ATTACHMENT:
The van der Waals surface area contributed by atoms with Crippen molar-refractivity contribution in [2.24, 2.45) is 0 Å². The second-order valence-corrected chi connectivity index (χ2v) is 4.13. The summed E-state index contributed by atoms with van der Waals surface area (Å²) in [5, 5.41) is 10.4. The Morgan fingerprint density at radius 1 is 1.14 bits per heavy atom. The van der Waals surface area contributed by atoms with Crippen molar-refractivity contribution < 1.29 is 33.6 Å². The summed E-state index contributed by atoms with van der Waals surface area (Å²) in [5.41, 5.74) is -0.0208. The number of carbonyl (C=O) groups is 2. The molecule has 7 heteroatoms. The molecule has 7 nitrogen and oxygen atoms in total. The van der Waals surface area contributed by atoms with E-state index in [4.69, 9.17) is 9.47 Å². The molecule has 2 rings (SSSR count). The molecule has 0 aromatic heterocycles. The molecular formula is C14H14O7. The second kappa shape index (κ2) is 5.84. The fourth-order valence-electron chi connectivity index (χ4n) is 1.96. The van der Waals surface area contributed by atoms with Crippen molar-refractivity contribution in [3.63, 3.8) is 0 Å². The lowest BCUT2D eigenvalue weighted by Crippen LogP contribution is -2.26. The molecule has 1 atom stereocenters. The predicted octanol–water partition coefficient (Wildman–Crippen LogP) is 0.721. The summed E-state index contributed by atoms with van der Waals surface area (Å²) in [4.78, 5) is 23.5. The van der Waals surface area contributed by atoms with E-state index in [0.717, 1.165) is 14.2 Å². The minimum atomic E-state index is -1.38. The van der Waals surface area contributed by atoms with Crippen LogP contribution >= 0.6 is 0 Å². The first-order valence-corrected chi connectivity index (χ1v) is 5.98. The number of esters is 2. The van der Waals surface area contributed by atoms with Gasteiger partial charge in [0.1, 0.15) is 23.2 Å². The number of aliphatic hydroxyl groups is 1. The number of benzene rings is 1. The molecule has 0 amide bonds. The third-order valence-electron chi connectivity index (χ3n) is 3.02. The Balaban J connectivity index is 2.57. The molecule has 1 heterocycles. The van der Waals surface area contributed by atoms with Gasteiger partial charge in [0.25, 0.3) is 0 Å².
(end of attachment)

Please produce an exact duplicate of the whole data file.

The van der Waals surface area contributed by atoms with Crippen molar-refractivity contribution in [2.24, 2.45) is 0 Å². The second-order valence-corrected chi connectivity index (χ2v) is 4.13. The summed E-state index contributed by atoms with van der Waals surface area (Å²) in [5, 5.41) is 10.4. The Morgan fingerprint density at radius 1 is 1.14 bits per heavy atom. The van der Waals surface area contributed by atoms with Crippen molar-refractivity contribution < 1.29 is 33.6 Å². The summed E-state index contributed by atoms with van der Waals surface area (Å²) in [5.41, 5.74) is -0.0208. The number of carbonyl (C=O) groups is 2. The molecule has 7 heteroatoms. The molecule has 7 nitrogen and oxygen atoms in total. The van der Waals surface area contributed by atoms with E-state index in [4.69, 9.17) is 9.47 Å². The molecule has 2 rings (SSSR count). The molecule has 0 aromatic heterocycles. The molecular formula is C14H14O7. The second kappa shape index (κ2) is 5.84. The fourth-order valence-electron chi connectivity index (χ4n) is 1.96. The van der Waals surface area contributed by atoms with Crippen molar-refractivity contribution in [3.63, 3.8) is 0 Å². The lowest BCUT2D eigenvalue weighted by Crippen LogP contribution is -2.26. The molecule has 1 atom stereocenters. The predicted octanol–water partition coefficient (Wildman–Crippen LogP) is 0.721. The summed E-state index contributed by atoms with van der Waals surface area (Å²) in [4.78, 5) is 23.5. The van der Waals surface area contributed by atoms with E-state index in [0.717, 1.165) is 14.2 Å². The minimum atomic E-state index is -1.38. The van der Waals surface area contributed by atoms with Crippen LogP contribution >= 0.6 is 0 Å². The first-order valence-corrected chi connectivity index (χ1v) is 5.98. The number of esters is 2. The van der Waals surface area contributed by atoms with Gasteiger partial charge in [0.1, 0.15) is 23.2 Å². The number of aliphatic hydroxyl groups is 1. The number of benzene rings is 1. The molecule has 0 amide bonds. The third-order valence-electron chi connectivity index (χ3n) is 3.02. The Balaban J connectivity index is 2.57. The molecule has 1 heterocycles. The van der Waals surface area contributed by atoms with Gasteiger partial charge in [0.25, 0.3) is 0 Å².